Micro-Franchises as a Solution to Global Poverty
Poverty is a Global Menace
Many of the causes célèbres in the world today – AIDS and other infectious diseases,
terrorism, environmental degradation, illiteracy, human rights abuses, illegal
immigration, debt slavery – have their roots in the brutal daily indignities of mind-
numbing poverty. Human beings do not wish to be poor anymore than they wish to be
crippled, senile or malnourished. Large scale poverty does not exist because great
numbers of people are stupid, lazy or incompetent. Factors like religion or the so-called
“work ethic” do not explain the vast imbalance in access to resources. Billions of people
languish in poverty and hopelessness because social, cultural and economic forces
beyond their control marginalize and oppress them. Unconscionably, the impoverished
masses on our planet are slaves. This chronic, systemic deprivation is often called
“institutional poverty.” Gandhi called it “the worst form of violence.” Poverty
perpetuates itself across generations because it is almost never in the short term self-
interest of the ruling or empowered class to challenge the status quo which tends to
legitimize their special interests. In the absence of effective democratic or egalitarian
institutions, the law of the jungle dictates that the strong will exploit the weak. The cycle
of poverty exerts a strong gravitational pull that is difficult to escape. For example, very
poor people often lack access to quality health care which causes disease, disability and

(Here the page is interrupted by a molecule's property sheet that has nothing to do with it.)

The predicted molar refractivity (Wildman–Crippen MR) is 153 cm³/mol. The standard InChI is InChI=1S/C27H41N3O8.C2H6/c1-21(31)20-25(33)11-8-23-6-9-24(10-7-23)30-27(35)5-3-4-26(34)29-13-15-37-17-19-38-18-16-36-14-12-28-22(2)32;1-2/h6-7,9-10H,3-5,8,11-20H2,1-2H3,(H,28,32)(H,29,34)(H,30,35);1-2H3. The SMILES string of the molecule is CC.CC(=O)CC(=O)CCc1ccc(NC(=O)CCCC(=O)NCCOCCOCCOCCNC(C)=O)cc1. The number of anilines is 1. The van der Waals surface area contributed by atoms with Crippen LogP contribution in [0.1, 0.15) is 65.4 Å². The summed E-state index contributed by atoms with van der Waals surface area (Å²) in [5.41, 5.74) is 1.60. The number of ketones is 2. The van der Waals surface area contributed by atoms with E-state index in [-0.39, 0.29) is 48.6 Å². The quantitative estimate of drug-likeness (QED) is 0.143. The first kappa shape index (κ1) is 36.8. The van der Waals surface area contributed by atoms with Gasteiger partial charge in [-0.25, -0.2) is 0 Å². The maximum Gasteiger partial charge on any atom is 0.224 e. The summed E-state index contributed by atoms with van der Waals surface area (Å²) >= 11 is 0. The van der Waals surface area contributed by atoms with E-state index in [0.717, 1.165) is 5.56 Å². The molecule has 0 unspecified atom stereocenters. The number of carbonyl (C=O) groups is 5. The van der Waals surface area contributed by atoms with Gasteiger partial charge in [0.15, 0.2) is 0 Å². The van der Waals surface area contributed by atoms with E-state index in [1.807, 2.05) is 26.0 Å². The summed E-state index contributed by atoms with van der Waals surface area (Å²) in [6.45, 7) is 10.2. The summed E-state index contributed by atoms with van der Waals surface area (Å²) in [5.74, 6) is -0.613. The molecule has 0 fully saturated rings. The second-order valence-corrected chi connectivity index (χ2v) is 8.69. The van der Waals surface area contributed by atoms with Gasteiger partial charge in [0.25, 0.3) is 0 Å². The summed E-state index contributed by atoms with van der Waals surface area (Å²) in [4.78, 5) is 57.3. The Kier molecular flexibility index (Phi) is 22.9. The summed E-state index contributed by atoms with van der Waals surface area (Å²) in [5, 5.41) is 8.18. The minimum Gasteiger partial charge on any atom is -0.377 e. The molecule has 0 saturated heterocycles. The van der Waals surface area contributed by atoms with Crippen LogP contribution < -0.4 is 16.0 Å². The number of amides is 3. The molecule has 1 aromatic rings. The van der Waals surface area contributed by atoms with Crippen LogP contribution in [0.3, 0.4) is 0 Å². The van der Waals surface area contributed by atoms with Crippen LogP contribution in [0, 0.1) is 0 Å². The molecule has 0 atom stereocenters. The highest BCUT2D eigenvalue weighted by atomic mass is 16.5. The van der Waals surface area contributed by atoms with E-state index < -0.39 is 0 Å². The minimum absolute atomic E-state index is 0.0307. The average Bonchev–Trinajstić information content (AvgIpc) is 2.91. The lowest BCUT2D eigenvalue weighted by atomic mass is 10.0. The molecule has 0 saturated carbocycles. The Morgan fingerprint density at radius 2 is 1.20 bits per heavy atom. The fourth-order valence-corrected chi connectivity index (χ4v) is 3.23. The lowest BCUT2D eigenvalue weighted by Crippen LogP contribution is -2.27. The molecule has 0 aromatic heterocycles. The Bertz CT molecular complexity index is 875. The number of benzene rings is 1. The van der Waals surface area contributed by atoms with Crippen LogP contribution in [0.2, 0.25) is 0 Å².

premature death, all of which increase poverty.
Characteristics of the Poor
Middle and upper class people often mistakenly assume that the poor are not like them.
They see unsanitary hygiene or unrefined manners and conclude that the lower classes
must think differently or at least be apathetic. In fact, very poor people are just people in
acutely constrained circumstances who are often dispirited because they know a better
life exists but they feel powerless to progress toward it. The poor are survivors. They are
adaptive. They are fashion, brand and value conscious. Given the chance, they learn
readily and adopt modern technology enthusiastically. And as any tourist who has ever
walked along Caribbean beaches will testify, the poor can be tenacious when they sense
an opportunity. In short, there is no reason why, given a favorable environment, the poor
cannot become informed consumers and efficient producers in the global economy.
Enterprise is the Solution to Global Poverty
Every nation that has lifted itself out of poverty in the current generation (Singapore,
South Korea, Taiwan) has done it in precisely the same way: job creation through
successful enterprises. In emerging nations, you can’t medicate your way out of poverty,
even though access to health care is a necessary condition. Cubans enjoy excellent health
care by world standards, but they are desperately poor. You can’t educate your way out
of poverty, even though access to knowledge is a necessary condition. Thousands of